For a moment it looked like Ed and Al would fight, but the knife at Havoc's throat held them frozen. Havoc watched mutely as Ed raised his hands in surrender and Al allowed chains to be fastened around his metal arms. Greed lowered the knife as both alchemists were lead off to the waiting van.
"I missed you, Jean," he breathed in Havoc's ear. "And thank you for the present. These two will be a great addition to the cause."
The room felt nostalgic this time around. Havoc looked up at the metal grill and the cassette player, the barred window, the blank walls. He couldn't help but feel somewhat comforted.
When the door opened and Law and Tucker appeared with the syringe, Havoc breathed deeply and relaxed. He missed the old drug induced stupor.
"What have you done with Al," Ed yelled from the bed. Havoc glanced in his direction. The young alchemist looked a bit pathetic without his automail, but he was still plenty feisty. It would probably take a long time for Greed's message to wear through.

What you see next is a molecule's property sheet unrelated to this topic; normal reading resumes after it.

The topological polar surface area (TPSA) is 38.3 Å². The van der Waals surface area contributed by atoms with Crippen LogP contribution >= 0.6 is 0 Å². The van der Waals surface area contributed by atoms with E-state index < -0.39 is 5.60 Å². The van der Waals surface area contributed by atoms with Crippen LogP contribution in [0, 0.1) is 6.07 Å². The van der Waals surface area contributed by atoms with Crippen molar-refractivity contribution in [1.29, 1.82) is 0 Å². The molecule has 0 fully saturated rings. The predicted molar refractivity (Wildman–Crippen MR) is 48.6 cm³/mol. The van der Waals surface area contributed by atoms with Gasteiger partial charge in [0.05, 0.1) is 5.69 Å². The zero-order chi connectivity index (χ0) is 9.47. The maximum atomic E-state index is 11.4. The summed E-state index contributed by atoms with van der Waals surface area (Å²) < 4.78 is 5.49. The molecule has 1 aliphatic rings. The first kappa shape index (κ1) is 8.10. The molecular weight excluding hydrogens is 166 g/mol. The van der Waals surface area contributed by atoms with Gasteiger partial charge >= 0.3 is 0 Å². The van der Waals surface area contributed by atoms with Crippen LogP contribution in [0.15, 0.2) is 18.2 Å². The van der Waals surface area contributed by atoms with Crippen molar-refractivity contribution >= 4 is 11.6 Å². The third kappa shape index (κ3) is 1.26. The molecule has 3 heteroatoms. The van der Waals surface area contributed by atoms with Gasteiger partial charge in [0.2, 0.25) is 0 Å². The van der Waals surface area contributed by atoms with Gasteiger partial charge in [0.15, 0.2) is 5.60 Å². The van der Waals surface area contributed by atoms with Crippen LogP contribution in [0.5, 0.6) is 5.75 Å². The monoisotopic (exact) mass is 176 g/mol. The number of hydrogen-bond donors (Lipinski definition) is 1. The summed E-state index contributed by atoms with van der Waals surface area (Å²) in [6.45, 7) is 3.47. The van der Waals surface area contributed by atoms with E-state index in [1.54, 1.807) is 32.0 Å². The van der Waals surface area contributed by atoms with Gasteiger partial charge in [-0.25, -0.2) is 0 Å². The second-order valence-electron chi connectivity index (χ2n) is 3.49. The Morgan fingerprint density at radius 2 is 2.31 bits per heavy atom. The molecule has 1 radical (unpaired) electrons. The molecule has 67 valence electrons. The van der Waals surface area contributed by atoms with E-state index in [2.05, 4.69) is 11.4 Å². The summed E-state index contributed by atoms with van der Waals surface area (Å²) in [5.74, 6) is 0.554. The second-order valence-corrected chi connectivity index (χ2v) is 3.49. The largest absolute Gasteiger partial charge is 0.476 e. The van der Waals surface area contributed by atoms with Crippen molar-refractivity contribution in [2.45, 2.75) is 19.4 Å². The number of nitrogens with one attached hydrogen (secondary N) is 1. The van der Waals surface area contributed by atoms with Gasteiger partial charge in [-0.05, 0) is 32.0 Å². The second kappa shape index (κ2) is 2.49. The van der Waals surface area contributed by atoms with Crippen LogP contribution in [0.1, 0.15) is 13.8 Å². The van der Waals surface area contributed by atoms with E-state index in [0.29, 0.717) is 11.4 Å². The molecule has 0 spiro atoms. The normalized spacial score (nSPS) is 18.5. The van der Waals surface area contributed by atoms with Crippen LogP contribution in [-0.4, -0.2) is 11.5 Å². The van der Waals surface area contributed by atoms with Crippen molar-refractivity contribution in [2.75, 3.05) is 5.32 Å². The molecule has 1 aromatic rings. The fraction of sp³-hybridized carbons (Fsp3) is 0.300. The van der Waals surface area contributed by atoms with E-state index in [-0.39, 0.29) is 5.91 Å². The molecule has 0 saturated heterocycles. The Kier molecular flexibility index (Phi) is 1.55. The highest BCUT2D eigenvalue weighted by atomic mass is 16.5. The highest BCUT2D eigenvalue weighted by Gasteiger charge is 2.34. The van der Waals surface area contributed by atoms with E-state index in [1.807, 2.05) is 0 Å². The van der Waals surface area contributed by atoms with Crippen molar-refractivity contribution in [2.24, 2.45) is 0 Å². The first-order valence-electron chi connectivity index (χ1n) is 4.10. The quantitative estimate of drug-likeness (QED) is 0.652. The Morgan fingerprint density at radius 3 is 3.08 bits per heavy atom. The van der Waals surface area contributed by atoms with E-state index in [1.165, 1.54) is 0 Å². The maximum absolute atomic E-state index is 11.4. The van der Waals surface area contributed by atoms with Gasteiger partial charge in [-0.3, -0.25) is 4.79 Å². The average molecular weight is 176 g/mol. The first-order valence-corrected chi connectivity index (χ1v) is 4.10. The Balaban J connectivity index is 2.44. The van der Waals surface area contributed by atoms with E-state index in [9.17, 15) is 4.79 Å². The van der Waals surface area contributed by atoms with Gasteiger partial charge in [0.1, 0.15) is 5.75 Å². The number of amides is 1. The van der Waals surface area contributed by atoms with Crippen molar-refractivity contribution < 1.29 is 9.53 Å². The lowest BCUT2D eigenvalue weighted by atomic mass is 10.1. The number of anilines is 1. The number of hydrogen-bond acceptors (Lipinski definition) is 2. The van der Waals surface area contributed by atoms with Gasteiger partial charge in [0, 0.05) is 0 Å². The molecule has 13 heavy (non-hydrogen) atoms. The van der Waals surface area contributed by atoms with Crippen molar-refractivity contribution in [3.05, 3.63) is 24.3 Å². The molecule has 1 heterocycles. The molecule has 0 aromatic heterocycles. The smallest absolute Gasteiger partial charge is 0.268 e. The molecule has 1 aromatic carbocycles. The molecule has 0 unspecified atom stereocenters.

"Al's just fine," Law said. "Greed will take good care of him, just like he will with you. You don't need to worry. He will help you on your quest. After all, Greed would like the Philosopher's stone, too."
Ed just stared with horror as Law held his flesh arm still. Tucker swabbed the skin and then pressed the needle in. Then Ed looked up at Havoc. "Please, wake up, Havoc. Help!"
Havoc smiled a knowing smile, then turned back to his job. He finished putting the fresh batteries in the cassette player. He made sure the volume all the way up and pressed the play button. Greed's voice drowned out the swearing behind him.
He was home.